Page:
Curling has been an official sport in the Winter Olympic Games since the 1998 Winter Olympics in Nagano, Japan. In the run-up to this year's Winter Olympics it's about time we get to know this sport — which somewhat resembles bowls on ice — a little better.

Two four-player teams — team red and team yellow — take turns sliding heavy, polished granite stones across a curling sheet towards the house: a circular target area marked on the ice which is segmented into four concentric rings. Each team has eight stones. The purpose is to accumulate the highest score for a game. A game usually consists of eight to ten ends, which are completed when both teams have thrown all of their stones.

Points are scored for the stones resting closest to dolly (the center of the house) at the conclusion of each end. The team with the stone closest to the dolly wins that end. The winning team is then awarded one point for each of its stones lying closer to the dolly than the opponent's closest stone. Only stones that are in the house are considered in scoring. A stone is in the house if it overlaps — even if it's only a tiny fraction — with the circle formed by the outer edge of the outer ring of the house. Below you can see some example scores at the conclusion of an end.

The colors of the rings have no special meaning. They are only used to make it easier to estimate how the stones are in position to the dolly and to each other. After all, curling is a game of fractions and it may not be obvious to the eye which of two stones is closer to the dolly or if a stone is actually in the house or not. There are specialized devices to make these determinations, but these cannot be brought out until after an end is completed. Therefore, a team may make strategic decisions during an end based on assumptions of stone positions that turn out to be incorrect. In addition, the specialized measuring devices are so accurate that an end can never result in a tie, except if there are no stones in the house.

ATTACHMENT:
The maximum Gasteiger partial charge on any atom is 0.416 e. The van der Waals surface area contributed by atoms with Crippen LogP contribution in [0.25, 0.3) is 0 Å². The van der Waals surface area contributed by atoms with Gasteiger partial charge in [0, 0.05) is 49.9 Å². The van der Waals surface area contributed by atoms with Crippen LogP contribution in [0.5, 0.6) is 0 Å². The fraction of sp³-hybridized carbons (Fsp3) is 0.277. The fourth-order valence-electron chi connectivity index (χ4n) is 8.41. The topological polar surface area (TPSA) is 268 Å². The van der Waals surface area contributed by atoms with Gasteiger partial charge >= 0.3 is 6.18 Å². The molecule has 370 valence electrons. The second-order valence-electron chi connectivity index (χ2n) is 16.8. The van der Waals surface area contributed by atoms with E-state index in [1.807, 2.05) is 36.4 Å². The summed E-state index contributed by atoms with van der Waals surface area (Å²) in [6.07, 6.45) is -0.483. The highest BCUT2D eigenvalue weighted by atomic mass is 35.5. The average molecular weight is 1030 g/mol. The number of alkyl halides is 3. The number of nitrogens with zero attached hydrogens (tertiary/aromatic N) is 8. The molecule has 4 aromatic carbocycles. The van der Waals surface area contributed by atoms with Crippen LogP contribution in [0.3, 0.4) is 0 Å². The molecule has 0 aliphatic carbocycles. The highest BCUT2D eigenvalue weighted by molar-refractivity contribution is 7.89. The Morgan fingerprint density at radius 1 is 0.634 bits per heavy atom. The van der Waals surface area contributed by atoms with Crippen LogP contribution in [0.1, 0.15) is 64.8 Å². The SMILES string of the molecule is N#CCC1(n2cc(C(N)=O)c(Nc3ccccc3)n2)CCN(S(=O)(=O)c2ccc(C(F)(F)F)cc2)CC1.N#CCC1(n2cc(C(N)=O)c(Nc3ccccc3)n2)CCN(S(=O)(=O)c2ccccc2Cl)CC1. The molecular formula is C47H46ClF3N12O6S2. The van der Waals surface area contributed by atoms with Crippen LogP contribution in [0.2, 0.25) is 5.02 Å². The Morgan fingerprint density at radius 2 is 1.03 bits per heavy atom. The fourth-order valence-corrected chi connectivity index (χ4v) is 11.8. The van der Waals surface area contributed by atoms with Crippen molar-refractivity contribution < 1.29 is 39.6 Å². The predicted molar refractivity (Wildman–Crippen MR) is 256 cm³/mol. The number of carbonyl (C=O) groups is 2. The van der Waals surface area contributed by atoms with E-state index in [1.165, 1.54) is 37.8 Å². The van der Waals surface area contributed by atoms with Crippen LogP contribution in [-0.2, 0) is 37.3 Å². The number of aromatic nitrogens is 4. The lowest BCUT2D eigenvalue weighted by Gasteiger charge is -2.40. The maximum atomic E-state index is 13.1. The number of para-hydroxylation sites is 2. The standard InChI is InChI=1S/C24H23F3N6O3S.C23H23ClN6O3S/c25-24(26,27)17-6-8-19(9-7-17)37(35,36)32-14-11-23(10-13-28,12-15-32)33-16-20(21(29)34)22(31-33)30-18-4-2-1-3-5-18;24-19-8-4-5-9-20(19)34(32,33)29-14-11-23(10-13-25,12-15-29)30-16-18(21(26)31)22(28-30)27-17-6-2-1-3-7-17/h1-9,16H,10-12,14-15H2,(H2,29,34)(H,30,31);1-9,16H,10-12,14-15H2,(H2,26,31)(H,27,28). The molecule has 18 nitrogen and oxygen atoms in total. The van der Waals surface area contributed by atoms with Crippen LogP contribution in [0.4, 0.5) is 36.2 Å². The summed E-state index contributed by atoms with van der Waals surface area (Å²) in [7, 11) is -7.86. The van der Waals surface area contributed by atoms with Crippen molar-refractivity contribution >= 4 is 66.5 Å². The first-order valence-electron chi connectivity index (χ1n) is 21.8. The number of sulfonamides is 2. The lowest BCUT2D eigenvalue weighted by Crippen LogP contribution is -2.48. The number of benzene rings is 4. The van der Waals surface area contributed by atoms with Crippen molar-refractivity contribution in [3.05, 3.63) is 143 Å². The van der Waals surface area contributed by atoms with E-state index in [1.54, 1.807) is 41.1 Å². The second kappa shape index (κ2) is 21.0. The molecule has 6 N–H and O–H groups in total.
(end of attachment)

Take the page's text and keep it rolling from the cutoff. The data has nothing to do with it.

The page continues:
### Assignment

Determine the score of the two teams, given the positions of the stones after an end in a game of curling has completed. The positions of the stones are represented as a sequence (a list or a tuple) containing descriptions of $$r + y$$ stones, where $$r$$ indicates the number of red stones ($$0 \leq r \leq 8$$) and $$y$$ the number of yellow stones ($$0 \leq y \leq 8$$).

Each stone is described as a tuples $$(x, y, t)$$, with $$(x, y)$$ the coordinates of the center of the stone in a coordinate system that has its origin in the dolly ($$x, y \in \mathbb{R}$$) and $$t$$ a string that indicates the color of the stone (R for red and Y for yellow).

Curling is all about circles: to determine the score you have to know if a circular stone is in the circular house and you must also determine the distance from the center of the circular stones to the dolly (the center of the circular house). We help you out in listing some measures used in curling and also remind you about some circle measures (see figure above as a reference):